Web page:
As much as I try not to argue with my three friends woulda, coulda, and shoulda, because they always seem to win, sometimes you just can’t help but wonder how things woulda, coulda, and shoulda been.
A trip down memory lane
Go back at least seven years before Apple (Nasdaq: AAPL ) would launch its industry-changing iPhone. In Nokia’s (NYSE: NOK ) labs, it had built a phone that featured a color touch screen with just a single button located beneath it. Around the same time, it had also built a prototype of a tablet computer with wireless data connectivity that also utilized a touch screen. Of course, those characteristics all describe the iPhone and iPad that consumers have come to love and are ditching their Nokia devices in favor of.
The Wall Street Journal describes Nokia’s ex-design chief, Frank Nuovo, who was even amazed at how spot-on the company’s ideas were at the time: “Oh my God. We had it completely nailed.”
Neither device ever reached the market but, instead, both were kept in Nokia’s research labs awaiting commercialization. Without commercialization, innovation is fruitless for the company that develops it, and wasteful for shareholders who inevitably foot the R&D bill. Nokia was held back by organizational infighting that stood between its research and bringing a device to market.
It also didn’t help that Nokia made the ill-timed decision to focus more on feature phones, aka dumbphones, at a time when smartphones were clearly the future. One former exec said, “The Nokia bias went backwards. It went toward traditional mobile phones.”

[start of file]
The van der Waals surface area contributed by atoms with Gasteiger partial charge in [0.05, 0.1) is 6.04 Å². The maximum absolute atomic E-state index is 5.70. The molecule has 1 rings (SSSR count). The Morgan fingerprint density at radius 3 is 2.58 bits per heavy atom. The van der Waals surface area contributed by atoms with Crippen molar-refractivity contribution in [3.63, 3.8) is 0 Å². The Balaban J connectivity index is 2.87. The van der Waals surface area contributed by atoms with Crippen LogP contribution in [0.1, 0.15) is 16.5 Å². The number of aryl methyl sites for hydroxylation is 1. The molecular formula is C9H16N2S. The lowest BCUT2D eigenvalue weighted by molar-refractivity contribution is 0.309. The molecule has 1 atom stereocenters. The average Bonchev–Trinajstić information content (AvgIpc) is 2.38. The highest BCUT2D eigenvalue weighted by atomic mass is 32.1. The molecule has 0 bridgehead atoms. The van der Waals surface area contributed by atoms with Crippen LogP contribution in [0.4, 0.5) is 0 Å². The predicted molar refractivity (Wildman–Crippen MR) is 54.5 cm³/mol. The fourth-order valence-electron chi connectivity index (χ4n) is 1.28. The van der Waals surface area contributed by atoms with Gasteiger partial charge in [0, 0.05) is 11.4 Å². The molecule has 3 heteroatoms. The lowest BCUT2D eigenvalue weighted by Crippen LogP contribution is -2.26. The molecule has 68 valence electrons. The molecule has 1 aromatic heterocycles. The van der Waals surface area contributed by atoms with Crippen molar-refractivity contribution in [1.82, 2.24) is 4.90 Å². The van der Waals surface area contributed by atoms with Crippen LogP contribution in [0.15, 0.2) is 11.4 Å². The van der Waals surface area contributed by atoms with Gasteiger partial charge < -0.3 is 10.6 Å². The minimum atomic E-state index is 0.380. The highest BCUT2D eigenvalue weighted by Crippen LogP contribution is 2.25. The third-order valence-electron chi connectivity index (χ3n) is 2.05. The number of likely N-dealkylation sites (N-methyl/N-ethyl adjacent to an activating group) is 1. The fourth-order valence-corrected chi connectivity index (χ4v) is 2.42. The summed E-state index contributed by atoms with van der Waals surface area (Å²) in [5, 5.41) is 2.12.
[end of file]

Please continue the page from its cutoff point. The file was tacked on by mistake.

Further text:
This failure to act was also noted by other partners. For example, Qualcomm’s (Nasdaq: QCOM ) Snapdragon mobile application processors are the only chipsets supported by Windows Phone, meaning that Nokia would inevitably need to collaborate with the chipmaker for its all-in bet on Windows Phone, after the two settled some outstanding patent litigation. Qualcomm CEO Paul Jacobs recalled:
What struck me when we started working with Nokia back in 2008 was how Nokia spent much more time than other device makers just strategizing. We would present Nokia with a new technology that to us would seem as a big opportunity. Instead of just diving into this opportunity, Nokia would spend a long time, maybe six to nine months, just assessing the opportunity. And by that time the opportunity often just went away.
Money not well spent
Interestingly, a reputation for impressive R&D projects that cost a ton of shareholder dollars and may never see the light of day is also something Nokia’s current smartphone partner Microsoft (Nasdaq: MSFT ) is known for. Microkia vastly outspent other mobile rivals over the past ten years, and has little to show for it in terms of market share in the current landscape.
NOK R&D Expense data by YCharts
Both Google (Nasdaq: GOOG ) and Apple now effectively own the smartphone market and have spent much less in R&D.
All companies inevitably spend a long time on new product categories, and it’s hard to say precisely when Apple began working on the iPhone and iPad in its own labs. One interesting outcome of Apple’s current court battle with Samsung is the release of some photos of original iPad prototypes that date back to as early as 2002, when design chief Jony Ive began working on it, unearthed within court documents by Network World:
Source: Network World.
One thing’s for sure though: if Nokia had hunkered down when it was crunch time, and focused on getting innovative ideas out the door, it wouldn’t be where it is now. Now, it’s really crunch time.
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